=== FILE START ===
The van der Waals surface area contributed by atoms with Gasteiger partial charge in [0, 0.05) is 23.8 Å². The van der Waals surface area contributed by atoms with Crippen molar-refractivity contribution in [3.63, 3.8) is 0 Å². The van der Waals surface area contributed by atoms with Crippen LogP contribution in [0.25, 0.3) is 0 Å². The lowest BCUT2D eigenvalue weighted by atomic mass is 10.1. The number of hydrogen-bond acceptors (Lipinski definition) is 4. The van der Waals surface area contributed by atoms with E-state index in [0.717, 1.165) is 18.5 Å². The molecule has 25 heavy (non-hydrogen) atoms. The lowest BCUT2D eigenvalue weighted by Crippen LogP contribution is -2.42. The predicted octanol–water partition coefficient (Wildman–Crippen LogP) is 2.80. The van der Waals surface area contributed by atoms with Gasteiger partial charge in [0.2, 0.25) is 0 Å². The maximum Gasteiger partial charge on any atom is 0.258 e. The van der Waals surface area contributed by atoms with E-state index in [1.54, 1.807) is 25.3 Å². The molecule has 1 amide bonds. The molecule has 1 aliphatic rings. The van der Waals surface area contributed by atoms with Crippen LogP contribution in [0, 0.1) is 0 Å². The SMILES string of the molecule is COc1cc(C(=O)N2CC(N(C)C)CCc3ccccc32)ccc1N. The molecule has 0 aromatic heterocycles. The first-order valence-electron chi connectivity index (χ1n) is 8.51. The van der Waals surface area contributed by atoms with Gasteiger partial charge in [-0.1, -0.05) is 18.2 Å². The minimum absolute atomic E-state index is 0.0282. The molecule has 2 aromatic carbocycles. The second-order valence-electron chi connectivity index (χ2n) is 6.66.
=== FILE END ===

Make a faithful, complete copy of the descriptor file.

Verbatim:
The van der Waals surface area contributed by atoms with Gasteiger partial charge in [0, 0.05) is 23.8 Å². The van der Waals surface area contributed by atoms with Crippen molar-refractivity contribution in [3.63, 3.8) is 0 Å². The van der Waals surface area contributed by atoms with Crippen LogP contribution in [0.25, 0.3) is 0 Å². The lowest BCUT2D eigenvalue weighted by atomic mass is 10.1. The number of hydrogen-bond acceptors (Lipinski definition) is 4. The van der Waals surface area contributed by atoms with E-state index in [0.717, 1.165) is 18.5 Å². The molecule has 25 heavy (non-hydrogen) atoms. The lowest BCUT2D eigenvalue weighted by Crippen LogP contribution is -2.42. The predicted octanol–water partition coefficient (Wildman–Crippen LogP) is 2.80. The van der Waals surface area contributed by atoms with Gasteiger partial charge in [0.2, 0.25) is 0 Å². The maximum Gasteiger partial charge on any atom is 0.258 e. The van der Waals surface area contributed by atoms with E-state index in [1.54, 1.807) is 25.3 Å². The molecule has 1 amide bonds. The molecule has 1 aliphatic rings. The van der Waals surface area contributed by atoms with Crippen LogP contribution in [0, 0.1) is 0 Å². The SMILES string of the molecule is COc1cc(C(=O)N2CC(N(C)C)CCc3ccccc32)ccc1N. The molecule has 0 aromatic heterocycles. The first-order valence-electron chi connectivity index (χ1n) is 8.51. The van der Waals surface area contributed by atoms with Gasteiger partial charge in [-0.1, -0.05) is 18.2 Å². The minimum absolute atomic E-state index is 0.0282. The molecule has 2 aromatic carbocycles. The second-order valence-electron chi connectivity index (χ2n) is 6.66.